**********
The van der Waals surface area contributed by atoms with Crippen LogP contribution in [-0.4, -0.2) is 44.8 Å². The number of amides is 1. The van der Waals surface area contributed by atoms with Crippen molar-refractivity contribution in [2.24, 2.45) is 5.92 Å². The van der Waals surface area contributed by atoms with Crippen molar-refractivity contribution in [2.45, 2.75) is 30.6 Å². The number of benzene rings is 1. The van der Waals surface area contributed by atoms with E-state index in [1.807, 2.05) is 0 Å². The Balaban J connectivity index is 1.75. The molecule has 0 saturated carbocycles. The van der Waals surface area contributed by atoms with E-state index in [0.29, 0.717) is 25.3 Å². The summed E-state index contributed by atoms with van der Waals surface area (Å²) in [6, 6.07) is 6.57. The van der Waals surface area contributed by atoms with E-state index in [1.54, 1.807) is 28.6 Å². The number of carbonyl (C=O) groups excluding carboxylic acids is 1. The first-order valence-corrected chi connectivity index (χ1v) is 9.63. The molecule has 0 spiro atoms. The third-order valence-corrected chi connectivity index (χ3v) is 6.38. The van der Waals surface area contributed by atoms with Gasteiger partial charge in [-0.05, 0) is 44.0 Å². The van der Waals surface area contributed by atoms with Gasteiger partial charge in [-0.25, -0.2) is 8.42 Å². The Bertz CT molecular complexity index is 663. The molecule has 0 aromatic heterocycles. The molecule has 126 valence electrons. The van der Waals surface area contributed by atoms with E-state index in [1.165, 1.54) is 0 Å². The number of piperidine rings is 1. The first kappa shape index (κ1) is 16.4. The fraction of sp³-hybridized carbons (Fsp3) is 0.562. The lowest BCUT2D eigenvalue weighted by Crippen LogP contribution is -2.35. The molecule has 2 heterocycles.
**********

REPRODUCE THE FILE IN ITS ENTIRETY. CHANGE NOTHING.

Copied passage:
The van der Waals surface area contributed by atoms with Crippen LogP contribution in [-0.4, -0.2) is 44.8 Å². The number of amides is 1. The van der Waals surface area contributed by atoms with Crippen molar-refractivity contribution in [2.24, 2.45) is 5.92 Å². The van der Waals surface area contributed by atoms with Crippen molar-refractivity contribution in [2.45, 2.75) is 30.6 Å². The number of benzene rings is 1. The van der Waals surface area contributed by atoms with E-state index in [1.807, 2.05) is 0 Å². The Balaban J connectivity index is 1.75. The molecule has 0 saturated carbocycles. The van der Waals surface area contributed by atoms with E-state index in [0.29, 0.717) is 25.3 Å². The summed E-state index contributed by atoms with van der Waals surface area (Å²) in [6, 6.07) is 6.57. The van der Waals surface area contributed by atoms with E-state index in [1.54, 1.807) is 28.6 Å². The number of carbonyl (C=O) groups excluding carboxylic acids is 1. The first-order valence-corrected chi connectivity index (χ1v) is 9.63. The molecule has 0 spiro atoms. The third-order valence-corrected chi connectivity index (χ3v) is 6.38. The van der Waals surface area contributed by atoms with Gasteiger partial charge in [-0.05, 0) is 44.0 Å². The van der Waals surface area contributed by atoms with Gasteiger partial charge in [-0.25, -0.2) is 8.42 Å². The Bertz CT molecular complexity index is 663. The molecule has 0 aromatic heterocycles. The molecule has 126 valence electrons. The van der Waals surface area contributed by atoms with E-state index in [1.165, 1.54) is 0 Å². The number of piperidine rings is 1. The first kappa shape index (κ1) is 16.4. The fraction of sp³-hybridized carbons (Fsp3) is 0.562. The lowest BCUT2D eigenvalue weighted by Crippen LogP contribution is -2.35. The molecule has 2 heterocycles.